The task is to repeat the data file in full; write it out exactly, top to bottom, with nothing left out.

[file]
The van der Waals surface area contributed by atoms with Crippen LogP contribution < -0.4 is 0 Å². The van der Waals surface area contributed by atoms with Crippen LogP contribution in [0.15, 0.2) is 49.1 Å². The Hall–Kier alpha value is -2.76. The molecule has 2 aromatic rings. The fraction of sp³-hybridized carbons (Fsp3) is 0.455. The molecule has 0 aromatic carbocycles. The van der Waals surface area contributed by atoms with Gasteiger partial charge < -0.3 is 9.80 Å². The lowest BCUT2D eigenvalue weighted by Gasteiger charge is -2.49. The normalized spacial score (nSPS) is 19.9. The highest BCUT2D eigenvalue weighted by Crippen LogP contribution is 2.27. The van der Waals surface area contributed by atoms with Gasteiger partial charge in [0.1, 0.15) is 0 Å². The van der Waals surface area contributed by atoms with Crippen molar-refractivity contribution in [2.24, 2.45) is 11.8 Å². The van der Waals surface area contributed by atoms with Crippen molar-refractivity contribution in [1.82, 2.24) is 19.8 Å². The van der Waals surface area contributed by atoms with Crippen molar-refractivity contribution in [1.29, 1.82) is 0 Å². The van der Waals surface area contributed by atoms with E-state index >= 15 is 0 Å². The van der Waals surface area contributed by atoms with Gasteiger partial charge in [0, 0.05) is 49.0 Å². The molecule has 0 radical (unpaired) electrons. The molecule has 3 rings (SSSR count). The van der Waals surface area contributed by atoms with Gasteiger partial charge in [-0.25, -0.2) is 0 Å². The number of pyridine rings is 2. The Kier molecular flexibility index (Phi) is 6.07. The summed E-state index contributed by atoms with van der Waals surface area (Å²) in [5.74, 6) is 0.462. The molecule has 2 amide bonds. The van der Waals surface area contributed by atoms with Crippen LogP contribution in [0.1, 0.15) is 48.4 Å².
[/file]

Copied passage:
The van der Waals surface area contributed by atoms with Crippen LogP contribution < -0.4 is 0 Å². The van der Waals surface area contributed by atoms with Crippen LogP contribution in [0.15, 0.2) is 49.1 Å². The Hall–Kier alpha value is -2.76. The molecule has 2 aromatic rings. The fraction of sp³-hybridized carbons (Fsp3) is 0.455. The molecule has 0 aromatic carbocycles. The van der Waals surface area contributed by atoms with Gasteiger partial charge < -0.3 is 9.80 Å². The lowest BCUT2D eigenvalue weighted by Gasteiger charge is -2.49. The normalized spacial score (nSPS) is 19.9. The highest BCUT2D eigenvalue weighted by Crippen LogP contribution is 2.27. The van der Waals surface area contributed by atoms with Gasteiger partial charge in [0.1, 0.15) is 0 Å². The van der Waals surface area contributed by atoms with Crippen molar-refractivity contribution in [2.24, 2.45) is 11.8 Å². The van der Waals surface area contributed by atoms with Crippen molar-refractivity contribution in [1.82, 2.24) is 19.8 Å². The van der Waals surface area contributed by atoms with Crippen molar-refractivity contribution in [1.29, 1.82) is 0 Å². The van der Waals surface area contributed by atoms with E-state index >= 15 is 0 Å². The van der Waals surface area contributed by atoms with Gasteiger partial charge in [0, 0.05) is 49.0 Å². The molecule has 0 radical (unpaired) electrons. The molecule has 3 rings (SSSR count). The van der Waals surface area contributed by atoms with Gasteiger partial charge in [-0.25, -0.2) is 0 Å². The number of pyridine rings is 2. The Kier molecular flexibility index (Phi) is 6.07. The summed E-state index contributed by atoms with van der Waals surface area (Å²) in [5.74, 6) is 0.462. The molecule has 2 amide bonds. The van der Waals surface area contributed by atoms with Crippen LogP contribution in [0.1, 0.15) is 48.4 Å².